PDA

View Full Version : Does the Beast Ever Go Away?



Mags
August 23rd, 2008, 09:20 PM
Hi guys. You all know me by now - I've been around here a long time. I'm a really bad alkie but I have been sober for several years now - not just sober but AF. Way too many of you have written to me and said I have beaten the beast. Far from it.

I don't want to be a downer, but I am only being honest. I keep asking myself when that magic moment will happen when I feel free. I know it won't. Don't get me wrong, I wake up every day and go through the day AF and feel wonderful for it. It does make me feel very very free. And most days I don't even want to drink anymore. The thought actually repulses me.

But then there are some times. I am being honest in admitting that I am having them more and more often. My work situation is very stessful right now and my kids are all moved out of the house. I'm in a change period in my life and I don't think I have ever gone through one of these without the alcohol before. I know these are not excuses to start drinking again and I won't. But sometimes I need a hand to hold.

Just because you are sober for a long time doesn't mean that every day still is so easy. I think there is something in the literature about the three or four year mark that crashes down on you. Sometimes day 6 zillion feels like day 2.

Sorry this is not more cheery and upbeat. But at least it is honest. I love all you guys........

Cinders
August 23rd, 2008, 09:29 PM
Mags,

I love you right back!!

You know you have my hand to hold anytime you need.

You can call anytime you need.

Your post is not a downer, it is a good post. We all need to remember that we are dealing with something for life. Sometimes we just have to get our arms around that.

Some days are sure better than others, though.

Here is my hand, and here are my prayers that your days get back into beautiful sunshine where you are doing what you want and living life to the fullest.

Love you back.

Your evil twin,
Cindi

tlrgs
August 23rd, 2008, 09:34 PM
thank you for sharing and yes even at 10 months for me i feel the same way you do ..
stay strong and think positive ..

stollies1
August 23rd, 2008, 09:58 PM
Hi Mags,
Oh I so know what you mean.
I'm nearly 2 years now AF myself and continue to battle the thoughts of just throwing in it and drinking like a fish.
Like you the thought repulses me....but......
I'm still struggling with menopause and the weight that goes with it and sometimes I just think..what the fuck..
But I cant I..I know I cant.
Maybe we can hold each others hand mate.
I will be sending all my positive thoughts to you luv.
Hang in there with me...
Love Victoria xxooxx

madge22
August 23rd, 2008, 11:02 PM
Mags... thank you for sharing your concerns... it's a wake-up for all of us that we can't ever forget to stay focused especially during times of stress. I was at a picnic today for our local food bank. It's an annual event for all of us volunteers. Last year at this time, one lady was really into her cups. I felt embarassed for her... today she had a PICC-line. I know what that is..had one for 14 months for chemo treatments. She has double lung cancer and has just started chemo. She was shaking... she has had to quit smoking and drinking if she wants to live. You said you are a reformed "alkie"... you are not alone by any means. All of us who are going through alcoholism or have had cancer know exactly what you mean... we wonder what we did that brought this all on.... we obviously contributed on some level to our ill-health. So, even in remission we cannot forget.. we always keep thinking if we will ever be free... and the answer is probably no for you and anyone who has compromised their health through unhealthy lifestyle. I don't know about you but I am pursuing a major healthy lifestyle these days and just hoping my body will forgive me for all the years of abuse and neglect. Good luck you!!!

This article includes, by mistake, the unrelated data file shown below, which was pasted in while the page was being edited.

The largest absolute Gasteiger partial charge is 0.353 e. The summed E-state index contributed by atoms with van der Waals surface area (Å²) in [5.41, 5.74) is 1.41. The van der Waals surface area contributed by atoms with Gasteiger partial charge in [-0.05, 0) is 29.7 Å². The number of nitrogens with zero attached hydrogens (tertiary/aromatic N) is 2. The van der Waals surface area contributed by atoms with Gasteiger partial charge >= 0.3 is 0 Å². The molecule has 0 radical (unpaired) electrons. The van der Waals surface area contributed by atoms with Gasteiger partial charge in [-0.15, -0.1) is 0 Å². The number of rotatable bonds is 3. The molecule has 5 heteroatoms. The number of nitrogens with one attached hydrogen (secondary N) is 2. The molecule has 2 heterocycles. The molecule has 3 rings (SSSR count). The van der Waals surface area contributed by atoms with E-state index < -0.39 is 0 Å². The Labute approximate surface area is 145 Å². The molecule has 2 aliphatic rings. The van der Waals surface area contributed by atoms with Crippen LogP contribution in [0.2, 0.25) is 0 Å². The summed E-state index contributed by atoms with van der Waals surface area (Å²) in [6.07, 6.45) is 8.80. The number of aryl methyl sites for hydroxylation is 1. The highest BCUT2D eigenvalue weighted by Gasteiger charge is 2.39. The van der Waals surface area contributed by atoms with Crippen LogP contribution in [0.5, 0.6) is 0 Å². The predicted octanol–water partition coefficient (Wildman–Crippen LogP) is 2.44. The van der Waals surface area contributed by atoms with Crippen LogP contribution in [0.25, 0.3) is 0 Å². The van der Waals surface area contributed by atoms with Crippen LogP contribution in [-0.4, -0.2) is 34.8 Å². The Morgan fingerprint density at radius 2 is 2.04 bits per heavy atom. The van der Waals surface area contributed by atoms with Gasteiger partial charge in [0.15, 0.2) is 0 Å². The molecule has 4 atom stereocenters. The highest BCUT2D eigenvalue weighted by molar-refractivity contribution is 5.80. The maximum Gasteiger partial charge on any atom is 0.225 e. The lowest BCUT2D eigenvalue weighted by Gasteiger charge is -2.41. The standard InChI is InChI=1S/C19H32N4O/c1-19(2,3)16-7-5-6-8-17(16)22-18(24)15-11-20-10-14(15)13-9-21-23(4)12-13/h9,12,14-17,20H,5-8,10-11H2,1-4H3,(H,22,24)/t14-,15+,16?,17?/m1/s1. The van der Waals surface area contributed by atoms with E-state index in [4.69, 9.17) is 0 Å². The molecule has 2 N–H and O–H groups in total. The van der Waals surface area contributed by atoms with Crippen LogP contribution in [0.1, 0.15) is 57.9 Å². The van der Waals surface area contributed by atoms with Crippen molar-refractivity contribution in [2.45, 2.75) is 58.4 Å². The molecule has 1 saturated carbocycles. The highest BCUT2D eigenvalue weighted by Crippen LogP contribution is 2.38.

SKendall
August 23rd, 2008, 11:09 PM
Mags, thanks for such an honest post. I was watching a program on PBS a long time ago and they were interviewing alcoholics - many 10 years plus sober. They were asked a question - If you were on a hi jacked airplane, or one that was in technical trouble, what would you do, some said pray, some said call family and a majority said "drink as much alcohol as was on the plane"

I haven't had as much long term sobriety as you, but just want to relate to your feelings, I think all of us understand.:h

Chief
August 24th, 2008, 01:09 AM
Mags, my hand is there for you anytime...

I can certainly relate...I'm just a little over a year AF and it's all still a learning process....when you drink for thirty years, it takes a few more to figure out just exactly what the hell normal is....if there is such a thing...

We're with you, Mags....

Don

tawnyfrog
August 24th, 2008, 01:19 AM
This is one of those moments when I wish Satori and Bear could weigh in. I think they would both say it's ok to feel like this. It will pass.

You have my utmost respect.

12many
August 24th, 2008, 02:29 AM
MAGS- thanks for your thoughtful post.
Cheers,
D

irishlady
August 24th, 2008, 04:23 AM
Mags, that was some post and it mirrored my thoughts exactly. I am nearly two years AF now and like you I revel in being sober, its a wonderful feeling, but, there are still times when the craving for a drink is as strong as it was in the begining. There are times, although they are few and far between when a black wave of depression washes over me when I am craving a drink and I think WHY ME, why can't I have just one glass of wine, but then I look back at what I have achieved so far and its much too high a price to pay for that one drink.